How to Know When to Rotate Your Tires
Why do we need to rotate our cars’ wheels – aren’t they rotating all the time? Actually, what we mean by rotating tires is different; the rotation of tires means changing their position on the car. So, the front tires may go to the back. They can be exchanged diagonally, or even from left to right.
Why do we do such a thing? Tires at different positions on your car tend to wear unevenly. Front tires wear down on the outside edges since they take a lot of friction in turns. Rear tires tend to wear more evenly as their job is to follow the front tires but sometimes alignment imbalance can cause them to wear unevenly too.
All this uneven wear can force you to replace tires miles before you needed to if you would have just rotated your tires. Rotated tires also make for a smoother ride and better handling.
How Often Should Tires Be Rotated?
Most manufacturers recommend that if you rotate your tires after every 5000 miles, you will extend you tire’s life significantly. If you don’t do so, the manufacturer may even invalidate the warranty. Apart from counting miles, you can also look for some specific signs of wear that tell you clearly when it’s time to rotate.
Signs Tires Need to Be Rotated
A lot of factors may cause uneven wear on the tires. Under or over inflation, using the wrong size of tires and poor alignment can all cause increased uneven wear. However, if caught early, all of these can be fixed.
Excessive wear on one tire can be simply fixed by moving it to another position. If the problem of uneven wear is caused by malfunctioning suspension, alignment or steering assembly, then the only solution is to get the problem fixed.
Excessive Wear on the Middle of the Tread
If you observe that the middle of the tire is more worn out than the edges, then the culprit is over-inflation. Over-inflation can change the shape of the inflated tire in such a way that the bulk of the weight of the vehicle is carried by the middle portion of the tire. This causes it to wear down faster than the edges. The obvious solution is to inflate your tires to the specification mentioned by the manufacturer.
Excessive Wear on the Outer Edges
If you see that the tires are worn out more on the edges than in the center, then it is again an inflation issue. The tires are deforming in such a way that the bulk of the weight is carried by the edges causing it wear out faster. Again, inflation according to the manufacturer’s recommended specification solves the problem.
Feathering is more of a tactile observation than a visual one. You can check for feathering by running your hand over the tread. If you feel like one side of each tread rib is rounded over, and the other side is extremely sharp then we can say that the tire has feathered. Incorrect toe-in can cause feathering of tires. While a certain amount of toe-in needed, an excess puts pressure and wears out the tires. The solution is to get your alignment corrected by a technician at a top maintenance and repair service center.
One Side of the Tire Is Wearing Faster Than the Other
Sometimes you may observe that outside of the tire is wearing out faster than the inside or vice-versa this points towards the vehicle alignment being out of whack. The problem is most likely with the camber. The outward or inward lean of the car on the vertical axis is called camber. This changes on the load being carried by the vehicle.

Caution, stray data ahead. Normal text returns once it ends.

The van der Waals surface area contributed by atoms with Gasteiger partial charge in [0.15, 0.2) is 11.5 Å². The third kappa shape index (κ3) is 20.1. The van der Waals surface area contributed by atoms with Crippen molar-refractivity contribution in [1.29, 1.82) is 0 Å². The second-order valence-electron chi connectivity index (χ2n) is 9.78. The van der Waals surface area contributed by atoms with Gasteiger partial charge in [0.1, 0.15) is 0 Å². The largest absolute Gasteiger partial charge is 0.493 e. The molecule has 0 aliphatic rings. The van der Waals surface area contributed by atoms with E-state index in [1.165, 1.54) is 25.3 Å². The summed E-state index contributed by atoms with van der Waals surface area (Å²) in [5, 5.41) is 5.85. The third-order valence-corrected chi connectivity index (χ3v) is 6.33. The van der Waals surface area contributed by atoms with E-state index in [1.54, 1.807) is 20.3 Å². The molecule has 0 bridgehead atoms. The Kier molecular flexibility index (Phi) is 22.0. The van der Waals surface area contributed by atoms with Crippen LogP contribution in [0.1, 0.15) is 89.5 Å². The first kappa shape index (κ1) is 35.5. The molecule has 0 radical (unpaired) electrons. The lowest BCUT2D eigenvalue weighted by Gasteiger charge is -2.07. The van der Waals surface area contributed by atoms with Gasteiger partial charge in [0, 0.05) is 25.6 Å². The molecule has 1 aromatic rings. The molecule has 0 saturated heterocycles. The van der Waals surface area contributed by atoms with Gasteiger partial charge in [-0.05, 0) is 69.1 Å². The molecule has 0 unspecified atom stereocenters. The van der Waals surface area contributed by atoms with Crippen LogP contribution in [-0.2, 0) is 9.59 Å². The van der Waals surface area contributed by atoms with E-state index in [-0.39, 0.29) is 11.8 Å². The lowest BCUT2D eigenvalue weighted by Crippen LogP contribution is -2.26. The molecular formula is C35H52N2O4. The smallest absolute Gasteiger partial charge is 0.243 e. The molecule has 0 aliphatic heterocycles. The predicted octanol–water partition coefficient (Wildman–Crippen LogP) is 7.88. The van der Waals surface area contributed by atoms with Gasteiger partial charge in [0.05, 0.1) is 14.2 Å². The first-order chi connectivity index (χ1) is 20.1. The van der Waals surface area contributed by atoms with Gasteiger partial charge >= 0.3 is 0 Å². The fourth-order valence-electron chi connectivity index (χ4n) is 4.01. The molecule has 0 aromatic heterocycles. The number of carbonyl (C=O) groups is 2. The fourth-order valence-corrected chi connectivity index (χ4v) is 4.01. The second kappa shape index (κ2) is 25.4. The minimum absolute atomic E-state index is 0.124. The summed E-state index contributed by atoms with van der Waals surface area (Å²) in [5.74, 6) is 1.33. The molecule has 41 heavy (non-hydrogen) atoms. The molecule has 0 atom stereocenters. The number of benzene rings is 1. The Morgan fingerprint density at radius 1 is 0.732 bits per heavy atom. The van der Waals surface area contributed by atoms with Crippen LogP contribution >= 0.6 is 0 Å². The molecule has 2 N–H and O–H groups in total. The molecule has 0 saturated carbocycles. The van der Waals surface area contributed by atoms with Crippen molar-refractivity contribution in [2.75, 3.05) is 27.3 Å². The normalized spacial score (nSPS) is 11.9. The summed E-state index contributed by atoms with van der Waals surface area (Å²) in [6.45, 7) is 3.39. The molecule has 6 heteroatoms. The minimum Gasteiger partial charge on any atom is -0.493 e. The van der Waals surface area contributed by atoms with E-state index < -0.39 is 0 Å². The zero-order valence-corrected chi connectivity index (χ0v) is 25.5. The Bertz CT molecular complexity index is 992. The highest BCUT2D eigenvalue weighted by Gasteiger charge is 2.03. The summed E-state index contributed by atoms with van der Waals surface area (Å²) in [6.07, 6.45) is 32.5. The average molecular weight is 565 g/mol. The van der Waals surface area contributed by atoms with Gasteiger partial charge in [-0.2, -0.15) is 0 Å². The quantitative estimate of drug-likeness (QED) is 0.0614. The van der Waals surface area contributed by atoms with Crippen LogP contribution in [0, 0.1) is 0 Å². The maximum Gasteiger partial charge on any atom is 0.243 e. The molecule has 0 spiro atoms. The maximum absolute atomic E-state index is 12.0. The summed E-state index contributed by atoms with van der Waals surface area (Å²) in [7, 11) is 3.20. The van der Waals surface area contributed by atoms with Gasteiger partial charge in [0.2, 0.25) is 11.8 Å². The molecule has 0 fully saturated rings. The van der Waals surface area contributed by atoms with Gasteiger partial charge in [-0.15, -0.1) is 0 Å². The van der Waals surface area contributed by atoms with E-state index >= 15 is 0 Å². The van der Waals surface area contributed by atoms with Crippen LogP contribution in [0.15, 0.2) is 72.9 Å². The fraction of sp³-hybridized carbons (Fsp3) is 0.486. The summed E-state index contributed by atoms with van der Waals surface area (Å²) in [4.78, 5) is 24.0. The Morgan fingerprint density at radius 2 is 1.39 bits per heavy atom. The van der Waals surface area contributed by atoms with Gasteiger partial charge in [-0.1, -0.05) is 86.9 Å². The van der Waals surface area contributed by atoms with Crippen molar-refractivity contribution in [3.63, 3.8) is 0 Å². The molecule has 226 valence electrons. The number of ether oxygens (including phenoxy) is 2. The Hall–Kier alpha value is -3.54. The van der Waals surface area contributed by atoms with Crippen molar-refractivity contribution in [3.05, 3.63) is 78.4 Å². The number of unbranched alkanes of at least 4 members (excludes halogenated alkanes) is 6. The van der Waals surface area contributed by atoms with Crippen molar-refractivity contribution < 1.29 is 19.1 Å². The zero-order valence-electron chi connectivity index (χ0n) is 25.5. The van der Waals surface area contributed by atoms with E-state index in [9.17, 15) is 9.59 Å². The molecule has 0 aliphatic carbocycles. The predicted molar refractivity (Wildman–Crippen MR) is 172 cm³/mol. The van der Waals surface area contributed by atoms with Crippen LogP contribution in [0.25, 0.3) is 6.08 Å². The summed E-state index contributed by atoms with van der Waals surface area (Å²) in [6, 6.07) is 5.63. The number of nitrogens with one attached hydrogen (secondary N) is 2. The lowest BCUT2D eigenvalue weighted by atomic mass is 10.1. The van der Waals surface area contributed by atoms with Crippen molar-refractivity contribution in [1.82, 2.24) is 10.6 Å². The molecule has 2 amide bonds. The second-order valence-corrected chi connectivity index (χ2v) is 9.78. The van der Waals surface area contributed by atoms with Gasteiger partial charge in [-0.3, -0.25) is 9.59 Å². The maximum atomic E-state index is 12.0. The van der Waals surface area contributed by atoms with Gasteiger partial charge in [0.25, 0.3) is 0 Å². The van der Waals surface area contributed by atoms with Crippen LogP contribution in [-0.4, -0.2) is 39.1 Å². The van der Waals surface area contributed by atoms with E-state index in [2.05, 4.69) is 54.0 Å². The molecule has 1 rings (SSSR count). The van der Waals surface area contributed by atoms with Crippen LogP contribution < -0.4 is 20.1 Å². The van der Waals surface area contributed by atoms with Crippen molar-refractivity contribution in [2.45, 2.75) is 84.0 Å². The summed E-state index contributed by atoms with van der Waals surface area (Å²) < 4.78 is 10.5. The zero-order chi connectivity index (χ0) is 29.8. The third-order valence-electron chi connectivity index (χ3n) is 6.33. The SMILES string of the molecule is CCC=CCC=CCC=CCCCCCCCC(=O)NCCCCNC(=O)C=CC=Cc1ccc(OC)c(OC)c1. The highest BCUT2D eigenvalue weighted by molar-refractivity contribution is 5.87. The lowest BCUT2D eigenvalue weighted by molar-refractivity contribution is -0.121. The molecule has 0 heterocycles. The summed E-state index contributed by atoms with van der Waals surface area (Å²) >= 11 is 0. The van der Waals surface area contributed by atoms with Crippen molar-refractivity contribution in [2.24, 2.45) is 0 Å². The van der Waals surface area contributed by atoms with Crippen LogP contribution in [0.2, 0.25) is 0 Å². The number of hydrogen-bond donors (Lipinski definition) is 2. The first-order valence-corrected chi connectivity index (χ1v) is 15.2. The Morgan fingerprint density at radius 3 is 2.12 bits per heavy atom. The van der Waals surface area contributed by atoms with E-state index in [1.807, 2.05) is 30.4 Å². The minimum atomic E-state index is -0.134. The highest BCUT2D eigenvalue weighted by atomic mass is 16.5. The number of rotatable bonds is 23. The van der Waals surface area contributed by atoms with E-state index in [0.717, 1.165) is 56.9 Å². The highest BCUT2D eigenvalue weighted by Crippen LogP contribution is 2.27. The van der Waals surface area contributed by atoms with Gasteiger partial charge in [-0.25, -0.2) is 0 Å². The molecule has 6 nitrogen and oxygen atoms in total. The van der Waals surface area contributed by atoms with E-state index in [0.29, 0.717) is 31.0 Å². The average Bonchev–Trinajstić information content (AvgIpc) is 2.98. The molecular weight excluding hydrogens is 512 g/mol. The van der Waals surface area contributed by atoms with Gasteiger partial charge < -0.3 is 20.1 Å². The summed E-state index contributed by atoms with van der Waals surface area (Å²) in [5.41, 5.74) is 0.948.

A worn-down suspension and the compression of the springs can change the camber. Also, you should make sure that the vehicle is loaded with its normal operating weight when alignment is being set.
Look for a scallop-shaped structure on the edge of the tire tread to check for cupping. Cupping is caused by either a faulty steering component or damaged suspension. You will most likely need to replace the damaged component. Alignment alone will not solve your problem. If you rotate the tires, you could keep using the car further, but eventually, the problem will occur again until you get it fixed.
Second Rib Is Wearing
When the second rib of your tire is wearing out, you can be sure that your tires are of the wrong size. Steel belted radial tires are the tires with this problem. The exact reason is that the metal rim your tires are mounted on is narrower than your tire. Generally, you do see a certain amount of wear on these ribs but if you see a larger than a normal amount you’ve got to get yourself a narrower set of tires before the problem compounds.
Bubbles in the Sidewall
At times you may see that there are bubbles in the sidewall of the tires. This indicates that the tire might have rubbed against or hit a solid object. The only solution, in this case, is the replacement of the tire - and better sooner than later else the tire may pop.
All this information will be useless if you don’t check your tires on a regular interval. You should always measure the pressure of the tires with a pressure gauge. When you are adjusting the pressure in tires, you should look for the signs as mentioned above of wear. This two-step process will help you keep your tires in good condition.
In conclusion, how often the tires are rotated depends upon many factors such as vehicle type, rear-wheel drive or a front-wheel drive, type of tires, and size of tires. However, most light-truck and car tires should be rotated every 5000 miles if nothing but to maintain the warranty.
It is important to check regularly for tire wear if you want to extend the life of your tire. Since there are a lot of ways a tire can get damaged regular vigilance is the only way to maintain tire health. Measuring the depth of the tread is pretty simple by using a tread gauge. If that is not available use a coin to estimate tread depth.